The Russian version is on arxiv.org

Here the formula is given in terms of comultiplication and the proof is based on the classical definition of higher covariant derivative (i.e. by iterating a partial covariant derivative formula, cf. e.g. Kobayashi-Nomizu Vol. I §III.2). This makes for a more complicated proof, but exhibits very interesting algebra (related to the algebra of symbols of differential operators).

Gavrilov wrote in an email that he was also wondering if the formula is known:

I had a hope that someone will write me about it, but you are the first.

Thus I regard my question still unanswered...

**Answer 2:**

Here comes the statement and proof in my private formalism of "dual total tensor calculus": Roughly it is the physicist's abstract index notation with abstract indices replaced by uncompromising abstract multilinear algebra. It might look clumsy at first, but it can vastly simplify some extremely complicated classical computations.

In my formalism the Leibniz formula suggests itself from the "combinatorial" definition of the shuffle product. It would also allow for a quick proof based on the Lie-Hopf unshuffle coproduct.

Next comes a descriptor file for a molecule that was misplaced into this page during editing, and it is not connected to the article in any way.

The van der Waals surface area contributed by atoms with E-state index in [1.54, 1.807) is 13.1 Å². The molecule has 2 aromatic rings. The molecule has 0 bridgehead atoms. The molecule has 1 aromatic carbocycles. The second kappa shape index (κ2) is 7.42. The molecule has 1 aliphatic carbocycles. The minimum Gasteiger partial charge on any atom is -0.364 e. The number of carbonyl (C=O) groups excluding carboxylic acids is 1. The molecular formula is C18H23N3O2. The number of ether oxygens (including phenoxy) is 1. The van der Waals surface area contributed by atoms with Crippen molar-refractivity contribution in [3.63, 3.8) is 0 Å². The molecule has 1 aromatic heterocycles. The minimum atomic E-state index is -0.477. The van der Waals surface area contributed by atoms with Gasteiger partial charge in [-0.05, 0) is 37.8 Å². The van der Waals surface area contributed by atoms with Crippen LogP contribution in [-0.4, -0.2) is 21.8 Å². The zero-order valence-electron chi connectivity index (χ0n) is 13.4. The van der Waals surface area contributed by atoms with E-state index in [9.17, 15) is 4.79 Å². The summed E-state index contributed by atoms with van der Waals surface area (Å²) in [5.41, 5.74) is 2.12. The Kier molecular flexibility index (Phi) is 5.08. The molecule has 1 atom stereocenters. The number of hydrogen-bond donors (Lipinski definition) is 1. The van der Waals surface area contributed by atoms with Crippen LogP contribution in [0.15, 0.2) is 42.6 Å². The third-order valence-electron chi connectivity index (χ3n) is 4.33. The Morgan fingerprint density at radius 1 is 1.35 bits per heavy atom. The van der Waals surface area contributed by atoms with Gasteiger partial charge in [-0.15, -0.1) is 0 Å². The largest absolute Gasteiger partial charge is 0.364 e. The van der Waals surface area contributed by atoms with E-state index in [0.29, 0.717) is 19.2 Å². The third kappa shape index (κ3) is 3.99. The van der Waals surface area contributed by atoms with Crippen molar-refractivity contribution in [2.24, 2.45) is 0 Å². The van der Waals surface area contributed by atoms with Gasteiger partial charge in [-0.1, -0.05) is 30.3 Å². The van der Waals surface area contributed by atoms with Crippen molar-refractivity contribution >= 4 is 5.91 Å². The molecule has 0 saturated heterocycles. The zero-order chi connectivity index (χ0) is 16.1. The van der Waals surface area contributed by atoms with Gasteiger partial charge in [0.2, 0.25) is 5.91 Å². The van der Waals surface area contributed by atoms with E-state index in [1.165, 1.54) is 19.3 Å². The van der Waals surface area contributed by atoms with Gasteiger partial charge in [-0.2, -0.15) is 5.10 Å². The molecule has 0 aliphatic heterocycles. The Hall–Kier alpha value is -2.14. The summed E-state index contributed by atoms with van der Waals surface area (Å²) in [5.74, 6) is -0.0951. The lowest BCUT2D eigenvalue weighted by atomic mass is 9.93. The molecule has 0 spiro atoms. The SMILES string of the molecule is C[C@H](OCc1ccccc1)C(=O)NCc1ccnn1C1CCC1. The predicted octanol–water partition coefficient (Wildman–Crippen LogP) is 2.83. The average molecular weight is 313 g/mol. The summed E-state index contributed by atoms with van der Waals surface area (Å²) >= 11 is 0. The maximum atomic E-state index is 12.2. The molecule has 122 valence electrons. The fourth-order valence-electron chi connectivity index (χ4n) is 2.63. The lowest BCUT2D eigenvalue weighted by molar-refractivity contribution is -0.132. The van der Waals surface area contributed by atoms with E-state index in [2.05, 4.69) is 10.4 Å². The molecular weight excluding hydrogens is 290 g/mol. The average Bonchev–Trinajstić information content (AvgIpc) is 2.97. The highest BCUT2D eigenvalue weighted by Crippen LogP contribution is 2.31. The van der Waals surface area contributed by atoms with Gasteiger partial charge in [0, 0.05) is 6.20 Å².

$\newcommand{\shuffle}{\mathrm{ш}} \newcommand{\id}{\mathrm{id}} \newcommand{\von}{ \mathrm{:}\ } \newcommand{\nach}{\mathbin{\rightarrow}} \newcommand{\tens}{\mathbin{\otimes}} \newcommand{\boxtens}{\mathbin{\boxtimes}} \newcommand{\R}{\mathbb{R}} \newcommand{\N}{\mathbb{N}} \newcommand{\Om}{\Omega} \newcommand{\C}{\mathcal{C}} \newcommand{\F}{\mathcal{F}} \newcommand{\homnabla}{{ }^\mathrm{J}\!\nabla} \DeclareMathOperator{\Hom}{Hom} \newcommand{\diff}{\mathrm{d}}$

**Algebra Notation**

**Permutation operators.** Let $E_1,\ldots, E_n$ be vector spaces/bundles and $\sigma\von\{1,\ldots,n\}\nach\{1,\ldots,n\}$ a permutation. Denote by
$$\bigl(\begin{smallmatrix}E_1&E_2&\cdots&E_n\\\sigma(1)&\sigma(2)&\cdots&\sigma(n)\end{smallmatrix}\bigr)\von
E_1\tens\cdots\tens E_n\longrightarrow E_{\sigma^{-1}(1)}\tens\cdots\tens E_{\sigma^{-1}(n)}$$
the isomorphism which puts $E_i$ to the new place $\sigma(i)$.
For the most frequently occuring permutation operator we introduce an extra sign:
Let $E,F,A,B$ be vector spaces/bundles. Set
$$
(E\tens A)\boxtens_{E,F} (F\tens B) := E\tens F\tens A\tens B =
(\begin{smallmatrix}E&A&F&B\\1&3&2&4\end{smallmatrix})\cdot E\tens A\tens F\tens B
$$

**Tensor algebra.**